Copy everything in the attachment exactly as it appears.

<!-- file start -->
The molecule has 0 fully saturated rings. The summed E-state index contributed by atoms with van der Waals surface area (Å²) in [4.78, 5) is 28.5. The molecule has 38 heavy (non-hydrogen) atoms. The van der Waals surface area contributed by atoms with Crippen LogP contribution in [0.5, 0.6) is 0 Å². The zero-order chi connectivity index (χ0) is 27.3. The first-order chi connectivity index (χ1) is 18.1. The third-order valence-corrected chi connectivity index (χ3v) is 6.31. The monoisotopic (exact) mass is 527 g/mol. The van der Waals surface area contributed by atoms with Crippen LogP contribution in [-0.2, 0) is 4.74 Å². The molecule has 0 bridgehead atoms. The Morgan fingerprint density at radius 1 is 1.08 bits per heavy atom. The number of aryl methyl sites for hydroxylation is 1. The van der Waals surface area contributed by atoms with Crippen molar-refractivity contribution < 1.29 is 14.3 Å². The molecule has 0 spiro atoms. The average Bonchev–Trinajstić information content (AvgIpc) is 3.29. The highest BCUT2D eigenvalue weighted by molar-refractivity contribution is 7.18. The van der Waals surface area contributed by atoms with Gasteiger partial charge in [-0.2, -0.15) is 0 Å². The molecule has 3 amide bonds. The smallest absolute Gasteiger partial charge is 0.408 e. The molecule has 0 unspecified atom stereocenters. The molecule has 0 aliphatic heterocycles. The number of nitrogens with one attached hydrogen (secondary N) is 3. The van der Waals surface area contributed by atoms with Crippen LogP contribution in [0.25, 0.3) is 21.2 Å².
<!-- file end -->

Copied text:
The molecule has 0 fully saturated rings. The summed E-state index contributed by atoms with van der Waals surface area (Å²) in [4.78, 5) is 28.5. The molecule has 38 heavy (non-hydrogen) atoms. The van der Waals surface area contributed by atoms with Crippen LogP contribution in [0.5, 0.6) is 0 Å². The zero-order chi connectivity index (χ0) is 27.3. The first-order chi connectivity index (χ1) is 18.1. The third-order valence-corrected chi connectivity index (χ3v) is 6.31. The monoisotopic (exact) mass is 527 g/mol. The van der Waals surface area contributed by atoms with Crippen LogP contribution in [-0.2, 0) is 4.74 Å². The molecule has 0 bridgehead atoms. The Morgan fingerprint density at radius 1 is 1.08 bits per heavy atom. The number of aryl methyl sites for hydroxylation is 1. The van der Waals surface area contributed by atoms with Crippen molar-refractivity contribution < 1.29 is 14.3 Å². The molecule has 0 spiro atoms. The average Bonchev–Trinajstić information content (AvgIpc) is 3.29. The highest BCUT2D eigenvalue weighted by molar-refractivity contribution is 7.18. The van der Waals surface area contributed by atoms with Gasteiger partial charge in [-0.2, -0.15) is 0 Å². The molecule has 3 amide bonds. The smallest absolute Gasteiger partial charge is 0.408 e. The molecule has 0 unspecified atom stereocenters. The molecule has 0 aliphatic heterocycles. The number of nitrogens with one attached hydrogen (secondary N) is 3. The van der Waals surface area contributed by atoms with Crippen LogP contribution in [0.25, 0.3) is 21.2 Å².